Ted King dismissal – unfair from the commissaires but also sloppy from the team – not having a transponder to get a proper time and not making the effort to adapt a TT bike so he could save precious seconds are examples of poor planning
Ted King performance – averaging 46kph on a road bike on his own is fair moving! Though it’s proof of how fast the course was that he only needed 365W to do so
FDJ helmets – some with very long Uvex models and a couple with stack hats. Hopefully they performed testing to validate those decisions
AG2R bikes – did anyone else spot the Avanti Chrono in Focus colours (Focus usually rebrand TT designs from others and have used Avanti before)
Sky performance – they would have been gutted to not have the extra firepower of a fit Geraint Thomas – TTT all about being able to go over threshold for short periods and recover – as an Olympic Track champion he would have great AWC (anaerobic work capacity) and would be invaluable for such purposes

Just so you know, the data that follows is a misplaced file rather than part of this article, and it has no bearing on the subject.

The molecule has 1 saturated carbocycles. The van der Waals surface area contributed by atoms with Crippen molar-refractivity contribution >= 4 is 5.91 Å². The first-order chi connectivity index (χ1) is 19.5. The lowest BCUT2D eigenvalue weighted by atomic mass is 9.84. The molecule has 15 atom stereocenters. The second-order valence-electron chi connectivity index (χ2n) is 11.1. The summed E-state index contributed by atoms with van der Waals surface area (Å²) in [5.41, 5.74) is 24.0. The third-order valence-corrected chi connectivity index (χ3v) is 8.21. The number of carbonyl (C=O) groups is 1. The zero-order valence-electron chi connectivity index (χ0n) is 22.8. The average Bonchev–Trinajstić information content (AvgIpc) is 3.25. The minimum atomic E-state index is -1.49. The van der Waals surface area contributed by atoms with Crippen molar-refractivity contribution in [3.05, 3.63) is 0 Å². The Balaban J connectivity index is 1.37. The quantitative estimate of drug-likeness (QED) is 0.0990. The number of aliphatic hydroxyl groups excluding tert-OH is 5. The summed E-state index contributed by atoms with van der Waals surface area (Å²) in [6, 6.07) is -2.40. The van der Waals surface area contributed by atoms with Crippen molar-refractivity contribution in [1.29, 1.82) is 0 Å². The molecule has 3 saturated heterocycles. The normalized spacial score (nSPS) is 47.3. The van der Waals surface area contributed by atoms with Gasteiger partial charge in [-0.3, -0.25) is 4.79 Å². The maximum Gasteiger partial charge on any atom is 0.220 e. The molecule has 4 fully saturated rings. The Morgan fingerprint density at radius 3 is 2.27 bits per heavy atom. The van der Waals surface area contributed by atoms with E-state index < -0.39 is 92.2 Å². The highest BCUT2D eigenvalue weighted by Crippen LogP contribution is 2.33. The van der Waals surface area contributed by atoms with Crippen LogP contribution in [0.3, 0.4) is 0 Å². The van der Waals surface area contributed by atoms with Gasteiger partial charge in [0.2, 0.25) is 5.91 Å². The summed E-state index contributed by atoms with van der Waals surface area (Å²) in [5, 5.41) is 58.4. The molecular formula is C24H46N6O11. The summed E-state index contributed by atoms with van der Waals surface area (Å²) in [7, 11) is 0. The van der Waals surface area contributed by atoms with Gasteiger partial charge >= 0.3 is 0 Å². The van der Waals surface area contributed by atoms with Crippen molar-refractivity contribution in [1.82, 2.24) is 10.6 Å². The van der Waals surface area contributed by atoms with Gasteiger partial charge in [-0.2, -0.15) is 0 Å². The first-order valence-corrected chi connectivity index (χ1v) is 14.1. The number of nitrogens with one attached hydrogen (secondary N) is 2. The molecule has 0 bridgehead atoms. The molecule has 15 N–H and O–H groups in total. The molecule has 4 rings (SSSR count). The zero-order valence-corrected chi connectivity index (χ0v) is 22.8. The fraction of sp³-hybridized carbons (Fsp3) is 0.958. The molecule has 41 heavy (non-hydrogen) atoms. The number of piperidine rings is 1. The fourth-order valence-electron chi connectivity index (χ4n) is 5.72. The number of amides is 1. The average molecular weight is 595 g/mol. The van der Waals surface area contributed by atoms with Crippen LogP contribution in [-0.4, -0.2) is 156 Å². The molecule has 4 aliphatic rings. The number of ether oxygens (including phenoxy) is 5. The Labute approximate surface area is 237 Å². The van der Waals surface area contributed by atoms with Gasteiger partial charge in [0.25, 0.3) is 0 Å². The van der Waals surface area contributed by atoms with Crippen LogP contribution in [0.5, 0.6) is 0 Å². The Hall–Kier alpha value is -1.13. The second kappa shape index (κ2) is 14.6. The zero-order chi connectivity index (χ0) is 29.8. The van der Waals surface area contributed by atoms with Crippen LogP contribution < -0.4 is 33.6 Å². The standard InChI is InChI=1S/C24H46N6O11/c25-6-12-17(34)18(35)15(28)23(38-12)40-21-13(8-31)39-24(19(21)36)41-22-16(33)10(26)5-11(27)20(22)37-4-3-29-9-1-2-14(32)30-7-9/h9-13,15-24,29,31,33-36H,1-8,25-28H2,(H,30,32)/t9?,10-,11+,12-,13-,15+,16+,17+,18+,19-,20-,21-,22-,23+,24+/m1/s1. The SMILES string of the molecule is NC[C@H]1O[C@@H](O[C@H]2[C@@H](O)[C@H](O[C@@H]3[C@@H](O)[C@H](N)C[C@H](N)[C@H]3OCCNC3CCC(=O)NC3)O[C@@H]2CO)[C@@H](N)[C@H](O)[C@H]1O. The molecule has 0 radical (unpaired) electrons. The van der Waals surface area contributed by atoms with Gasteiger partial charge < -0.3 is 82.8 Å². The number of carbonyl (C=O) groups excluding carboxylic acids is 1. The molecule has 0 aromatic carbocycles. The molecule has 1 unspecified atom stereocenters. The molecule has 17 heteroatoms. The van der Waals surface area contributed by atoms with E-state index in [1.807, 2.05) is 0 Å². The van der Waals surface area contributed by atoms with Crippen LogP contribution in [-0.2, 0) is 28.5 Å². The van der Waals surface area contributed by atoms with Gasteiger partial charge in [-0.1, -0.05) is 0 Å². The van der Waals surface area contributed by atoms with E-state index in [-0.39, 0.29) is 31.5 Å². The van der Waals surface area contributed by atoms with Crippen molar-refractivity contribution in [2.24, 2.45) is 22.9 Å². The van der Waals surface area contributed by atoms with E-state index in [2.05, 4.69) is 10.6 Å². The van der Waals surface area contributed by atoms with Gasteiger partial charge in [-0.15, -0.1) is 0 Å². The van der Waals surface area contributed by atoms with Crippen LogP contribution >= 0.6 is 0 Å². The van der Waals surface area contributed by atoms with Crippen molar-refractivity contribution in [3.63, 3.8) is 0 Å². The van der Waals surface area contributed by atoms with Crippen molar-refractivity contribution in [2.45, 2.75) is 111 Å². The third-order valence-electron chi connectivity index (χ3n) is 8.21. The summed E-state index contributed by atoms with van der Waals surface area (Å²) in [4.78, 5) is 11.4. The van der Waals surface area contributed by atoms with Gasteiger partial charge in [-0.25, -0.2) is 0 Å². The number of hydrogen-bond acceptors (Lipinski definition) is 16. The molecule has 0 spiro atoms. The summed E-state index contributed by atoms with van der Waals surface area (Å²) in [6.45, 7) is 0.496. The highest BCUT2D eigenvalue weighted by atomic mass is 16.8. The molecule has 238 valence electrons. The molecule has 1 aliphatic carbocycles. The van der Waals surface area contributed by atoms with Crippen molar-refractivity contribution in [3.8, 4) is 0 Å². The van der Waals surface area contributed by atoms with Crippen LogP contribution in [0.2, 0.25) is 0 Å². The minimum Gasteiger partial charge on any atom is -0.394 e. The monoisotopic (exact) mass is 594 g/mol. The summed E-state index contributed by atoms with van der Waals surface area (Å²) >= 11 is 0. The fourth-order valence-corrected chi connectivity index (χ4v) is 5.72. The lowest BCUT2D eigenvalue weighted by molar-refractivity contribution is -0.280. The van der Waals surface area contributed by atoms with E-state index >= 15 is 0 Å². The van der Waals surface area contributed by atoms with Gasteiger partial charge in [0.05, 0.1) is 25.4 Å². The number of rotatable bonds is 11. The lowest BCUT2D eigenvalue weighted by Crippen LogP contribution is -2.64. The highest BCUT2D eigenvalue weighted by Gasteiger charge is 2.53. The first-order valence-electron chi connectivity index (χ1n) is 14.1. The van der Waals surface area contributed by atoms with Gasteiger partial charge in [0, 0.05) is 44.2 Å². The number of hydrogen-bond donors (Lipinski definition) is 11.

Interesting that Movistar were not on the new Pinarello Sibilo TT bike – still stuck on Graals
Cannondale have 12 of the 14 extant Rudy Project Wing-57 helmets – finally a light, new generation helmet that has a fat head size (I can’t fit a Wingspan)
SRM provide some interesting data – Svein Tufts file shows that turns on the front are taken at over 600W – that’s getting in to the same range as a team pursuit on the track
Overall I’m a bit disappointed at the shortness of the event – I think teams that prepare well for all aspects should have the opportunity to punish less well drilled squads (this is not a participation event). However – I’d note that a number of the teams that have suffered in TTTs in the past (like Lotto-Belisol) have really upped their game. Understanding of the value of position and TT specific preparation has definitely trickled down over the last few years.
Stage 5: Sprint to Marseilles